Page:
Julian’s Lullaby, Prisoner Of Emotions. Album Review.

Liverpool Sound and Vision Rating 9/10

Beyond the so called sphere of influence into which the traditional hotbed of Metal in all its guises and subgenres fall, people still don’t look too closely at the words or impact made in other countries around the globe. It is perhaps a sense of blasphemy to those who see the realms of the Nordic and Germanic passion, the British and American homelands, as having something of a divine right to put Metal forward and hope that the rest of the globe just sits back and nods their head with ever forceful agreement.

It is perhaps that we have become hostages of our own sentiments when it comes to certain genres, the curse of never shifting, not wanting to explore far from the feeling of comfortable protection in what we know that our hearts love and the mind desires. It is in that allusion to being a Prisoner of Emotions that in the infiltration of a wooden horse offering to the faithful across the metal speaking globe, comes Greece’s Julian’s Lullaby and their latest album which takes on the role of the beautiful and passionate hero ready to take on the factors of disillusionment and apathy in Prisoner of Emotions.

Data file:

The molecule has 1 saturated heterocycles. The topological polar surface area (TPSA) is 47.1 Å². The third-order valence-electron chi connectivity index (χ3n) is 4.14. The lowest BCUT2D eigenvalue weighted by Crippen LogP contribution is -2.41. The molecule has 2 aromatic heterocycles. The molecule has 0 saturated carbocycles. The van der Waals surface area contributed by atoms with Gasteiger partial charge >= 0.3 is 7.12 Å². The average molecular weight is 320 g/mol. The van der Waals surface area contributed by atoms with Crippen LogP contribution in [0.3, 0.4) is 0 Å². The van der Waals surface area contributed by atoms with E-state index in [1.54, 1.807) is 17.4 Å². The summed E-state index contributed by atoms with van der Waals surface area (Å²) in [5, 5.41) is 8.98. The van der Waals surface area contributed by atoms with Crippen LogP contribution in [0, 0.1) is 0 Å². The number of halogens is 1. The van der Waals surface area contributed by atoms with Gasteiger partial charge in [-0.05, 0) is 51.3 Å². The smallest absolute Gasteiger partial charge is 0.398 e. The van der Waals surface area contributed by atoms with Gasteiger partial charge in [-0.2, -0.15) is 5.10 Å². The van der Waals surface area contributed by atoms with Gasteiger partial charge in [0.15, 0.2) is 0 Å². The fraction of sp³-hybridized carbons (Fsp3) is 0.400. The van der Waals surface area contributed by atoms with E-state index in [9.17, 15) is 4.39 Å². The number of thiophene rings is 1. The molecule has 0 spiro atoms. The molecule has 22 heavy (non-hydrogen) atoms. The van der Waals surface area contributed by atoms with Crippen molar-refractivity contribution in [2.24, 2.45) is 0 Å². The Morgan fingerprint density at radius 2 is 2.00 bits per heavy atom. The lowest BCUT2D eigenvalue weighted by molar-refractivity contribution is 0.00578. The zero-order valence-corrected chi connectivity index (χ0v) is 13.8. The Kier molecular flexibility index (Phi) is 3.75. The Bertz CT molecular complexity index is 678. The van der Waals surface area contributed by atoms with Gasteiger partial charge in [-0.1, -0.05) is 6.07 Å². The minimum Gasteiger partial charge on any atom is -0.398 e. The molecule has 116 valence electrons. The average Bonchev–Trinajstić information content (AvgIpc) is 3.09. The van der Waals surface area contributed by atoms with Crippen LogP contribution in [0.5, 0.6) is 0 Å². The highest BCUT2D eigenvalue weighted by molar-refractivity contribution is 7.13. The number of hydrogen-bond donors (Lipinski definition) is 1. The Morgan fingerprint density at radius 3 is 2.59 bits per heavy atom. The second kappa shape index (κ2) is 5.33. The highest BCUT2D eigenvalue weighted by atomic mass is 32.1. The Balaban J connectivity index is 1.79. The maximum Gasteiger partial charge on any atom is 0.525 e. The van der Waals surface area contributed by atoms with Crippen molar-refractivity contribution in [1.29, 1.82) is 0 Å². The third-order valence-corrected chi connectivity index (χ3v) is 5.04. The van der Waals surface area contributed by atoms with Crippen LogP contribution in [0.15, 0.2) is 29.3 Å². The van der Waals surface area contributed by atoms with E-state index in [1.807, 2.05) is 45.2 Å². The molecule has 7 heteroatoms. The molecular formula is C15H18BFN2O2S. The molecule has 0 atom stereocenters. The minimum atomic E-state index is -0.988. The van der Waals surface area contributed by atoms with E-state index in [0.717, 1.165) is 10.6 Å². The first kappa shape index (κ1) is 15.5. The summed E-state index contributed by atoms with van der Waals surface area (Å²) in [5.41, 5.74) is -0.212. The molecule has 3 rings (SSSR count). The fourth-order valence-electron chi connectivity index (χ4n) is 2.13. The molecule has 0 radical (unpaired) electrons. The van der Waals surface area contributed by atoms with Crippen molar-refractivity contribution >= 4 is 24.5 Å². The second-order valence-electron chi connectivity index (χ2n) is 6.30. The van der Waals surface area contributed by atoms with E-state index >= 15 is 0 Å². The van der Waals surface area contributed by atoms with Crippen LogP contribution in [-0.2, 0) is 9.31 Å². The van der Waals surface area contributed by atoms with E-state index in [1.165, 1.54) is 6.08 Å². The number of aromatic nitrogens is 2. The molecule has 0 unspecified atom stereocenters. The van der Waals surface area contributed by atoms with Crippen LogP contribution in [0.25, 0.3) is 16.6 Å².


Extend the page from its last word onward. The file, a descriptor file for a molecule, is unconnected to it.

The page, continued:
The subtle blend of the neo classical, symphonic and acoustic-folk rock doesn’t just spring a surprise to which many hard core fans of the genre will not see coming, the depth of feeling, the passion and the sense of rightful dignity that Anna Lullaby brings to the fore with her rich feminine vocals and aided incredibly by the musical expertise of George Saddler, Chris Kambitis and Elias Negrin.

There are many bands that have this structure, but to hear it in the unexpected and unfolding emergence of metal outside of its traditional homes, is to know that it is not the ungenerous nature of homogonous melting pot but of acceptance and celebration, that the dignity of positive cool will always win through.

In tracks such as Curse of Gods, Death Angel, Eyes of Grey, the album title track of Prisoner of Emotions and Hell’s Door, the band, and their session musicians and additional lyric writer of Antre Paras, Argyris Parakevas and Anna Spanogiorgou, come pouring out of the wooden horse bought into the gates of the homelands and swarm out, not in violent retribution, but armed with good will and a barrage full of classic symphonic tracks that meet the unresolved head on and give them a treat of epic proportions.

Nobody should be a prisoner to their emotions, but if they are then the only thing to do is coax them out bit by bit into the world, failing that pull them along and let the new wave show them what they are missing.

Ian D. Hall